Update: AP now reports U.S. Coast Guard investigators boarded a massive container ship they believe might have caused the rupture of a submarine oil pipeline that caused California's worst oil spills in three decades.
The Rotterdam Express, a German-flagged container ship measuring 1,000 feet long, was boarded by Coast Guard investigators Wednesday to determine if the ship's anchor might have punctured the pipeline owned by Amplify Energy off the coast of Orange County.
Hapag-Lloyd, the shipping company that operates the container ship, confirmed Thursday morning that investigators boarded the ship Wednesday while moored at the Port of Oakland. The company stands by its claims that it played no part in the oil spill.
"We are fully cooperating with the authorities at this moment," said Nils Haupt, a spokesman at Hapag-Lloyd's headquarters in Hamburg, Germany.
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Data compiled by MarineTraffic, a navigation service that tracks vessel locations, shows a massive containership was anchored near a Southern California oil pipeline before it ruptured.
We noted Tuesday the Coast Guard is investigating whether a ship's anchor might have punctured Amplify Energy Corp.'s undersea pipeline off the coast of Orange County, California, creating one of the state's worst oil spills in three decades.
Reviewing more than two weeks of data from MarineTraffic, AP said vessel data shows the massive Rotterdam Express, a German-flagged container ship, was closest to where the pipeline ruptured off Huntington Beach.
On Sept. 22, Rotterdam Express arrived outside the Port of Long Beach and dropped anchor about 2,000 feet from the pipeline. The following day, data shows the vessel drifted over the pipeline resting on the seafloor about 100 feet below the surface. The ship had to correct its position several times to move back to its original anchoring spot. By last Sunday, the vessel moved into the Port of Long Beach to unload.
The first oil spill report occurred on Friday evening, and Amplify was able to shut down the pipeline by Saturday morning. But during the rupture, more than 126,000 gallons of post-production crude leaked into the ocean and ended up on Orange County's beaches by late Saturday night.
Amplify's CEO Martyn Willsher noted Tuesday that divers determined that 4,000-feet of the pipeline was dislodged 105 feet from its original spot.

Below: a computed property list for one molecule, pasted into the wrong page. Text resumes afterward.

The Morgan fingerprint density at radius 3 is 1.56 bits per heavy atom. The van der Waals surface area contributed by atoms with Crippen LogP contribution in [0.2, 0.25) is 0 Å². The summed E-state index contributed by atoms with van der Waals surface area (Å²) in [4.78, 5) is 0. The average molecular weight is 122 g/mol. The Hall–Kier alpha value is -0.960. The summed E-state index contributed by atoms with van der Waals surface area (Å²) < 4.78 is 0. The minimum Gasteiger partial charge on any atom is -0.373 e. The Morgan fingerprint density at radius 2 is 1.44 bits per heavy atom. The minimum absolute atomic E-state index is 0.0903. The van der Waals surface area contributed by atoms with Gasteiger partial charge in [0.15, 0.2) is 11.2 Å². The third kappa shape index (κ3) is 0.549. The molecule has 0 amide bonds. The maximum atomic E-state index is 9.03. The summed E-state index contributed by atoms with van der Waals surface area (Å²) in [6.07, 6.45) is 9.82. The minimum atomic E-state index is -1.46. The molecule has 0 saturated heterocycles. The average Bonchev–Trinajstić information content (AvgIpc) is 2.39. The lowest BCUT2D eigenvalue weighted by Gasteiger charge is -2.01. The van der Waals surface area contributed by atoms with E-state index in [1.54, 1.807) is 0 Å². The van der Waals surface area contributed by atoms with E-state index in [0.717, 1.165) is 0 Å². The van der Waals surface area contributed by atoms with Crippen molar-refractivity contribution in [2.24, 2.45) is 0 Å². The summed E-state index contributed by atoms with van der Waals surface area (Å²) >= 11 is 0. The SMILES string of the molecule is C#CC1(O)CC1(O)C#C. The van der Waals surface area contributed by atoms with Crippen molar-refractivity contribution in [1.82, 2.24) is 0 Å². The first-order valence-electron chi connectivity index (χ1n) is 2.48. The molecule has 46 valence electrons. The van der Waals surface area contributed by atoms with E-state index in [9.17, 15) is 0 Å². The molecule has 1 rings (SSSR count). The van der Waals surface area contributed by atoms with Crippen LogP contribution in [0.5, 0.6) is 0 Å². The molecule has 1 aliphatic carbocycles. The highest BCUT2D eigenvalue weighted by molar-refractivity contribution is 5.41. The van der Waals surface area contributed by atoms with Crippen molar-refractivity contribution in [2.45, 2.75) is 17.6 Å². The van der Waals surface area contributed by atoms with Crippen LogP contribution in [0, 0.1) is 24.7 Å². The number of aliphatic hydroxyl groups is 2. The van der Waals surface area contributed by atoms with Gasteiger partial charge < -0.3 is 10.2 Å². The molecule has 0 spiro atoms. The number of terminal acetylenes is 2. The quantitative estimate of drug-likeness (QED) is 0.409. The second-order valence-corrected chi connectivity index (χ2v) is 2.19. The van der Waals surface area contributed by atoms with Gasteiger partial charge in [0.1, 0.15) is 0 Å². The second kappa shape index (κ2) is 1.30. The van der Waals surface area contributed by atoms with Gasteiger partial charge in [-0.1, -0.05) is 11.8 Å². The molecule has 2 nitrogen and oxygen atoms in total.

However, Hapag-Lloyd, the shipping company that operates the Rotterdam Express, told AP that MarineTraffic data is wrong and the vessel "did not move."
"We have proof by the logbook, which is updated hourly, that the vessel did not move," Nils Haupt, a spokesman for Hapag-Lloyd in Hamburg, Germany, said. "MarineTraffic, in this case, is wrong, and the position is indeed incorrect."
Nikolas Xiros, a professor of marine engineering at the University of New Orleans, said it would be doubtful that the transponder data for a vessel, which operates through a global network called the Automatic Identification System, would be wrong by thousands of feet.
"AIS transporters are very accurate and the whole system is also very accurate," Xiros said after reviewing location data for Rotterdam Express. "I think probably the ship moved, that's what I think. And with the anchor down, which was a big problem."
He said there's no reason the ship could've moved so far from its initial anchored position because the seas were calm.
"There is a series of peculiar things and all that need to be explained," Xiros said. "It may very well be some kind of an accident, but not necessarily a human error. We will have to see. But … I think he most probable explanation is the ship with anchor down moved both back and forth and possibly caused damage to the pipeline."
The mystery remains on what exactly caused one of the worst oil spills in California's history, but investigators appear to be getting closer to the source.